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THE HOWLING DOGS FROM HISTORY'S PRISON


I may be beating a dead horse with my praise, but The Drones beat that horse back to life, and hitch him to the black wagon of Death, church bells ringing and dogs howling as they rattle past.


I may be beating a dead horse with my praise, but The Drones beat that horse back to life, and hitch him to the black wagon of Death, church bells ringing and dogs howling as they rattle past.

THE HOWLING DOGS FROM HISTORY'S PRISON

The Drones
Gala Mill
(All Tomorrow's Parties)

Why do we look at car accidents? Why, when we hear the tell tale slurred outburst from a drunk, or that familiar screech from a bar stool before an altercation? It has to be more than the abruptness of it. We turn away, but keep it in our periphery, and not out of any self-preservation aspect, but because secretly, we want to join in. All of us have an ugly side desiring to be drawn into the fray, to go momentarily vigilante. Its why even in death our hands harden into a claw, why we can easily get out front teeth, useful for biting into carrots and cabbage, but our stunted little fangs always remain. And unless you are a hunter, a cop or a sociopath, or Australian, our thirst for the fray lies largely unsatisfied.

The Australians seem to have retained friendliness to the fight. Its roots as a frontier penal colony seem to seep in to nearly every Australian I've ever met. I don't want to characterize them as brawling orges, pulling their Crocodile Dundee knives on surly shopkeeps or disabling old ladies with boomerangs for drunken sport. But in my experience, they are not far from it.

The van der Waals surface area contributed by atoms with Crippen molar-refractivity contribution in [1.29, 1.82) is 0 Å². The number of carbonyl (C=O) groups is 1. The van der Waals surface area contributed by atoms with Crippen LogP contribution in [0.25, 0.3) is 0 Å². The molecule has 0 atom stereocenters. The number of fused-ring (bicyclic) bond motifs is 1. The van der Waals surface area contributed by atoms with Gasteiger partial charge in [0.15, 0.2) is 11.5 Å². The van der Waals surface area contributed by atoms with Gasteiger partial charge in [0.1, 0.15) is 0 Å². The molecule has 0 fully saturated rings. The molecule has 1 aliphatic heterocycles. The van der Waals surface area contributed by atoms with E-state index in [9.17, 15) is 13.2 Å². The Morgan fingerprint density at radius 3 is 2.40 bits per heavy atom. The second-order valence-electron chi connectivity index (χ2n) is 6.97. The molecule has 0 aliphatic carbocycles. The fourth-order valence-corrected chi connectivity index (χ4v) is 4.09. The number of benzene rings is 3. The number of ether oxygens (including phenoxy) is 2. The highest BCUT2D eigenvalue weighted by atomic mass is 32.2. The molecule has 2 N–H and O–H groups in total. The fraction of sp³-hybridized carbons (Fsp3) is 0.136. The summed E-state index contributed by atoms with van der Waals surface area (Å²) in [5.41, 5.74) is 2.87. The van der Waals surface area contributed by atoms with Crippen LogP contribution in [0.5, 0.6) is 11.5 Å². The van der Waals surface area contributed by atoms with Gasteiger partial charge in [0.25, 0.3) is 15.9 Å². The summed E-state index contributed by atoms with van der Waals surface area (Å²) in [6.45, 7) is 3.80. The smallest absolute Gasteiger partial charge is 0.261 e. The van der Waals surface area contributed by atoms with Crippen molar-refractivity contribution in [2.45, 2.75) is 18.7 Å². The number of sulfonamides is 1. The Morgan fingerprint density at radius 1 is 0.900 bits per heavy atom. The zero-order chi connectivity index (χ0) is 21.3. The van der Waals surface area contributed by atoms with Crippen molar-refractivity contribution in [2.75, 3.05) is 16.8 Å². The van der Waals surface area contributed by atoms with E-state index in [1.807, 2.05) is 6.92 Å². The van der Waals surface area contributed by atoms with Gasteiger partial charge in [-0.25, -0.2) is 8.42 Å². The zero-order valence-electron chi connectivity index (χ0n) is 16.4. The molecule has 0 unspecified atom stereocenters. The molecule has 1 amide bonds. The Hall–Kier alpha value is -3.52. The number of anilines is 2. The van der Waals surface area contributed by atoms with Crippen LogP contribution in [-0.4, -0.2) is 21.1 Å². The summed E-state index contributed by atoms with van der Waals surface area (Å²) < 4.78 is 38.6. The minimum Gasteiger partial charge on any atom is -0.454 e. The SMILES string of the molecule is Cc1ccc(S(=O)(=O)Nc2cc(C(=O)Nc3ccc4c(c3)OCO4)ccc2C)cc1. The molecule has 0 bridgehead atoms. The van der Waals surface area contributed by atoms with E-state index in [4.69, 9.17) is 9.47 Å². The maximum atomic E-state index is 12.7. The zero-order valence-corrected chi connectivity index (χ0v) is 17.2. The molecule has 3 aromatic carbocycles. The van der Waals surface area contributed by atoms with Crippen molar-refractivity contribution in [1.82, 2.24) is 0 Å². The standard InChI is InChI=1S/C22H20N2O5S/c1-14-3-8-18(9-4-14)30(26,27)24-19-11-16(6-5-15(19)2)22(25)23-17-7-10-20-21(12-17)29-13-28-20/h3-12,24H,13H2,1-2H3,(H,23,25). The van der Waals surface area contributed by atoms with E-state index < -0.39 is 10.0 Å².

Granted the bulk of my Australian exposure is through its rock stars. Nick Cave gave punk a real taste of southern hemisphere mayhem when he brought the Birthday Party to London. Men at Work seemed a little too butch for the new romantics. Even Michael Hutchense figured out how to go out in amazing flourish that people still whisper about. Gossip coming out of Perth, a city so remote that it is visible from the moon just out of mere contrast, is sparse, so there is no telling whether Gareth Liddiard of the Drones is romaning the desert, drunken on Mad Max bikes, biting the heads of chickens and such, but the bellowed exhortations he exhibits on the exquisite example of rock that Gala Mill is. It wouldn't shock me.

The album starts its mission of saving rock by killing it slowly with a nearly 8-minute dirge "Jezebel" chugging over a ramshackle trail of lost blues and zombie drums. IT immediately reminds me of when I first heard Nick Cave, bellowing about waking up so drunk and full of rage he could hardly speak. "I love you like a violin, I'll hurt you like an amputee. But I'm not going to lose my skin. I'd love to see you again" he bellows against people and hypocrisy and maybe himself. Missiles and Bethlehem and murder enter into this epic tale that begs to be heard. Really, I'm going to force this song on everyone I know. The album could stop after this one song and it'd still make my top 10, but there is more meat on the bone.